Responses by Amélie Rosser, creative developer, Jam3
Background: Whether they are beside us or worlds away, we always hold our loved ones in our hearts. Interactive online poem “Love Lost” encourages people who have experienced the loss of a loved one to reflect and remember. Built with WebGL, users journey through five phases while revealing poetry through artful interaction.
Highlights: A WebGL-enabled heart beats and changes shape as people interact with it.
Challenges: Building the WebGL heart to morph and shapeshift, and integrating the score to naturally match up. The “Love Lost” title sequence at the beginning was technically challenging from a motion design perspective. It was created as a Bodymovin animation in After Effects, and the first iteration contained lots of masks for the typography. This didn’t perform as well or render correctly in some browsers and our motion designer had to recreate it using other simpler techniques.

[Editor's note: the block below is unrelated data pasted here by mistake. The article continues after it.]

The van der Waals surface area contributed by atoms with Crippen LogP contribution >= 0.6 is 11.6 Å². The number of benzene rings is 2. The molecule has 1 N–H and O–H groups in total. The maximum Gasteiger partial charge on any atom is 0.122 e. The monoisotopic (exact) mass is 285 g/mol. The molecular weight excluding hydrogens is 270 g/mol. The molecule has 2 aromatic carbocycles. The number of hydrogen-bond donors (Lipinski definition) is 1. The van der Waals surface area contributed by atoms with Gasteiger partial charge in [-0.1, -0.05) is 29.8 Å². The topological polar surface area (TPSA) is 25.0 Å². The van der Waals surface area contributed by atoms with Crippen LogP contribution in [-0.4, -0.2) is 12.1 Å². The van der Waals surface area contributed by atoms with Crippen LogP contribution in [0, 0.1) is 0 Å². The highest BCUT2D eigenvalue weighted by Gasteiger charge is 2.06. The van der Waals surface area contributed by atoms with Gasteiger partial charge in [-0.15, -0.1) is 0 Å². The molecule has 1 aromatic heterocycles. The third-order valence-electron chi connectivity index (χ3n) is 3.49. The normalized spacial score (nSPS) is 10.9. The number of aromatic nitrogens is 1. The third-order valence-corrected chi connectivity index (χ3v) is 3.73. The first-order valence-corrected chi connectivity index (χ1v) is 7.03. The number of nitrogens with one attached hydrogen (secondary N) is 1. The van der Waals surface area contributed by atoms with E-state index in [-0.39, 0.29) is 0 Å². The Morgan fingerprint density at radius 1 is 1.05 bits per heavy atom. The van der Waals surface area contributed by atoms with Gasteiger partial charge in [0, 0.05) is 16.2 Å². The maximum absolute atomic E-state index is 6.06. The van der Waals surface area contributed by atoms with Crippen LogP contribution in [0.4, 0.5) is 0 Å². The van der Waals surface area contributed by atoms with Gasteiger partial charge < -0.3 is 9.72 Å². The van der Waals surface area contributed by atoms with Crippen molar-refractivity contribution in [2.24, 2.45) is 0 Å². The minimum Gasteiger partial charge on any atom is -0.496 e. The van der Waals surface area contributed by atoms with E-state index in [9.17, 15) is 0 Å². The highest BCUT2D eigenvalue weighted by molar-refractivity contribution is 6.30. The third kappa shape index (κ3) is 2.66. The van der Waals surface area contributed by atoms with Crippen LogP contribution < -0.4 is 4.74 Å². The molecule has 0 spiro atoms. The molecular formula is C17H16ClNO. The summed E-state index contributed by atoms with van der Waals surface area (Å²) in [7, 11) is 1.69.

Navigational structure: We wanted to reveal the poem throughout the journey of the experience. Each line would be paired with a unique heart sculpture that would spell out “h-e-a-r-t” as users progressed through the experience. We also wanted users to connect with the poem emotionally, so we created an interactive heart that reacts through mouse touch. And once users have connected with the heart sculpture, they would be taken to the next line of the poem until they reach the end.
Technical features: The morphing heart animation. Each heart sculpture started out around 350,000 vertices for high-poly sculpting. After exporting the normal maps for the detail, we reduced the polygon count to 9,950 vertices per heart. The reduction operation in Maya caused the vertex order, which is responsible for pairing the vertices with triangles, to change. If the vertex order is different from the two models with the same polygon count, they won’t be able to morph seamlessly together.
After exporting the heart models to .obj format and testing out the blend animation in WebGL, it became apparent that this technique wouldn’t work. The triangles would not connect to each other while morphing from one heart to the next. To fix this, we wrote custom Maya scripts to export indexed geometry and blend the shape data for each of the hearts.